48. Resources Main Issues’ Diagnosis • The Ile-de-France region experiences congestion problems mainly in housing and social disparities fields IDF main issues’ diagnosis Medium growth of collective transport traffic Stagnation of commuting between center and agglomeration Increase in moves from suburb to suburb Time consuming transport (“time budget” : 1h30 / day / h.) Impact1) Critical Economic network Tertiary activity is the major part of IDF economy Industries are the most dynamic activities (drugs, IT, services to companies) Transport system Decentralization Strong influence of Paris City Environment Governance Intermediate Housing Widening of pollution definition Domestic wastes reach a high level (480 kg / h.) Increased awareness of pollution impacts Social disparities high increase of ancient flat prices Insufficient new housing construction Densification of close suburb, and far suburbs Demography Basic Stable density (940 h/km²) Demographic dynamism in far suburb Behavior modifications (domestic wastes production, use of motor vehicles use, increased mobility) 2/3 of strategic jobs are in Paris and Hauts-de-Seine Gentrification of south west : fiscal wealth is concentrated between a few numbers of municipalities of center and west Good Medium Weak Quality level in IDF 1) on economic development and quality of life

  49. Resources Policies • A policy mix is necessary to deal with interconnected issues A strong interdependance of main issues Policy dealing with : Economic development Transport Quality of life Territory attractiveness High density Congestion Thoughtless development Environment Housing Urban policy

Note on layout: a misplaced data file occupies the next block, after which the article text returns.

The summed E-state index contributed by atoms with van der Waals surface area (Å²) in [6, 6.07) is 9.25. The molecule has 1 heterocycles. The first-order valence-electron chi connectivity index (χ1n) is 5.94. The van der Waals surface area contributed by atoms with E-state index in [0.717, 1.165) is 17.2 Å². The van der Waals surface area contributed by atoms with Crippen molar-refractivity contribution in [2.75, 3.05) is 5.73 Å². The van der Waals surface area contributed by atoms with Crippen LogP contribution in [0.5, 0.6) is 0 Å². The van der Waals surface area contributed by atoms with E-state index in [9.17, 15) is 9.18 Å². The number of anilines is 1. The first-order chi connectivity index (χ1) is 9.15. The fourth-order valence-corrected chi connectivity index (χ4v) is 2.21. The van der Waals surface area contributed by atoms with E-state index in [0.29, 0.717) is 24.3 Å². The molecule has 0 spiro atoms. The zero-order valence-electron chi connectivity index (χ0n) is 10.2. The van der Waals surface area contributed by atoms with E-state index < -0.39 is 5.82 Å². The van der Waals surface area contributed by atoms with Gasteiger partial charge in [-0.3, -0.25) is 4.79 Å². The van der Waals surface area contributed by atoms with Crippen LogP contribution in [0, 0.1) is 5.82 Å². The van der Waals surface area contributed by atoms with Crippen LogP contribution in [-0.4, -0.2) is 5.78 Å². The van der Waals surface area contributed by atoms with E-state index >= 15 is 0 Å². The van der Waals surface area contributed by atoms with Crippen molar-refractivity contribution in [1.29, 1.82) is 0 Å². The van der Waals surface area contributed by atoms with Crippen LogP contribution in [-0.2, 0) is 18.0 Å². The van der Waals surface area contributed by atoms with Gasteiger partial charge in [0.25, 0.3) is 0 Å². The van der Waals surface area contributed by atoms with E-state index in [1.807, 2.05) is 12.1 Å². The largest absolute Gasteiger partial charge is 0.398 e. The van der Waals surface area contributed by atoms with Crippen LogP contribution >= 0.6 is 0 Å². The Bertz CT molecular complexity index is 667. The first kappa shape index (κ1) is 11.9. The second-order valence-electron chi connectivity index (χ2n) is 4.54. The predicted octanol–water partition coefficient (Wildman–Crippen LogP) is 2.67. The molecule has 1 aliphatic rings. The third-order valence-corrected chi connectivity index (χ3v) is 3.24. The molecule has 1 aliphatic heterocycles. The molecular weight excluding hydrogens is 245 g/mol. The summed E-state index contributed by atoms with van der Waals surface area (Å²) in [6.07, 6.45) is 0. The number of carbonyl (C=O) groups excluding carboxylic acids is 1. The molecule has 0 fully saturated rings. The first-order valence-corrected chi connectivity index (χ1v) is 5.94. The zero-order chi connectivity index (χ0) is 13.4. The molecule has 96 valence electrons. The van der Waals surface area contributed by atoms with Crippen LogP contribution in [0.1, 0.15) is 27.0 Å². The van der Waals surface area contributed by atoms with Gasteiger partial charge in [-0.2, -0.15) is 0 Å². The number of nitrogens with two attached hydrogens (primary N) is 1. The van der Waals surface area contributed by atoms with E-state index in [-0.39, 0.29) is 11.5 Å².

50. Resources Policies • The transport policy promote a car reduction in the agglomeration, resulting in a move of traffic congestion from center to suburbs 1 2 3 Public Answer Result Future Plan Transport Suburb to suburb links and car decrease Increased traffic in suburbs Objectives • Infrastructures improvement and development of suburb to suburb collective transport means to comfort centralities in suburbs : • Ring tramway in the close suburb • Railroad line between main poles in far suburb (« Rail tangentials ») • Great intermodal poles with 3 news rail station • Interregional rail lines • Promotion of soft circulations to contribute to qualitative improvement by a decrease of personal cars use in agglomeration : • Regional objectives : car traffic decrease by 3%, increase of collective transport use by 2% (5% for the dense area), doubling of bicycle moves, 3% increase of freight transport by rail or waterway • Paris city : created bus corridors, and regulation with pedestrian area, areas with limited car speed to 30km/h, green networks (bicycle itinerary) Stability of transport spent time through growth of IDF average transport speed and global increase of inhabitant “life basin” by 1,72% per year due to a higher performance of transport networks Stability of individual mobility Slight reduction of car moves toward agglomeration center Increased place of car in far suburb due to Insufficient suburbs to suburbs infrastructures Focus on service quality for poles generating great traffic (exhibition centers, airports, strong economic activity areas) Continuity of networks at the regional scale (achievement of rail « tangentials » and of great by-pass road axis Improvement of collective transport quality of service (information, cleanness, odors, conviviality) Source : State-Region Contract Plan 2000-2006 Source : STIF